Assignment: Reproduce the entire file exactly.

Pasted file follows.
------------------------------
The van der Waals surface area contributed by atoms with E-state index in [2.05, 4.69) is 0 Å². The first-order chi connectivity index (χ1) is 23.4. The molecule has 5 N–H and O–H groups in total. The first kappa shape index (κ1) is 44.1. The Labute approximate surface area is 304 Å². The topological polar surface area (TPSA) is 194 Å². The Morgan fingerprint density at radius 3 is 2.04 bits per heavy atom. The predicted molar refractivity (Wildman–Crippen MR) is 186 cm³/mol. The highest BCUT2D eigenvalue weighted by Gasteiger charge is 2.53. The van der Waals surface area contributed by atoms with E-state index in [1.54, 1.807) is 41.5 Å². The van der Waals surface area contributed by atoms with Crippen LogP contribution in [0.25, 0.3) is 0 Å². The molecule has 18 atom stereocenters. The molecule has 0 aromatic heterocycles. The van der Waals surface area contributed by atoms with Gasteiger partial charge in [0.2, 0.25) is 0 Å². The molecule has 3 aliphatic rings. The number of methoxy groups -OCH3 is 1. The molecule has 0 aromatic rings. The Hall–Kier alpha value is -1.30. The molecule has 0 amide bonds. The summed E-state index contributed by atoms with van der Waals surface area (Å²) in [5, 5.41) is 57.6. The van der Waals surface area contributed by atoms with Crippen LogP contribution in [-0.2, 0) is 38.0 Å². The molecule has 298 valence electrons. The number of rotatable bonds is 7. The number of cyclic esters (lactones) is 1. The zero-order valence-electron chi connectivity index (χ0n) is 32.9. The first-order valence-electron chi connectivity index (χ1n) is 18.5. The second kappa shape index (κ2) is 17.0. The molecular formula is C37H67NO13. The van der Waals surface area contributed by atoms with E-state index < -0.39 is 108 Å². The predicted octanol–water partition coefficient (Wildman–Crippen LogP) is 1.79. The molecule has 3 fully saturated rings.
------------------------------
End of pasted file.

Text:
The van der Waals surface area contributed by atoms with E-state index in [2.05, 4.69) is 0 Å². The first-order chi connectivity index (χ1) is 23.4. The molecule has 5 N–H and O–H groups in total. The first kappa shape index (κ1) is 44.1. The Labute approximate surface area is 304 Å². The topological polar surface area (TPSA) is 194 Å². The Morgan fingerprint density at radius 3 is 2.04 bits per heavy atom. The predicted molar refractivity (Wildman–Crippen MR) is 186 cm³/mol. The highest BCUT2D eigenvalue weighted by Gasteiger charge is 2.53. The van der Waals surface area contributed by atoms with E-state index in [1.54, 1.807) is 41.5 Å². The van der Waals surface area contributed by atoms with Crippen LogP contribution in [0.25, 0.3) is 0 Å². The molecule has 18 atom stereocenters. The molecule has 0 aromatic heterocycles. The van der Waals surface area contributed by atoms with Gasteiger partial charge in [0.2, 0.25) is 0 Å². The molecule has 3 aliphatic rings. The number of methoxy groups -OCH3 is 1. The molecule has 0 aromatic rings. The Hall–Kier alpha value is -1.30. The molecule has 0 amide bonds. The summed E-state index contributed by atoms with van der Waals surface area (Å²) in [5, 5.41) is 57.6. The van der Waals surface area contributed by atoms with Crippen LogP contribution in [-0.2, 0) is 38.0 Å². The molecule has 298 valence electrons. The number of rotatable bonds is 7. The number of cyclic esters (lactones) is 1. The zero-order valence-electron chi connectivity index (χ0n) is 32.9. The first-order valence-electron chi connectivity index (χ1n) is 18.5. The second kappa shape index (κ2) is 17.0. The molecular formula is C37H67NO13. The van der Waals surface area contributed by atoms with E-state index < -0.39 is 108 Å². The predicted octanol–water partition coefficient (Wildman–Crippen LogP) is 1.79. The molecule has 3 fully saturated rings.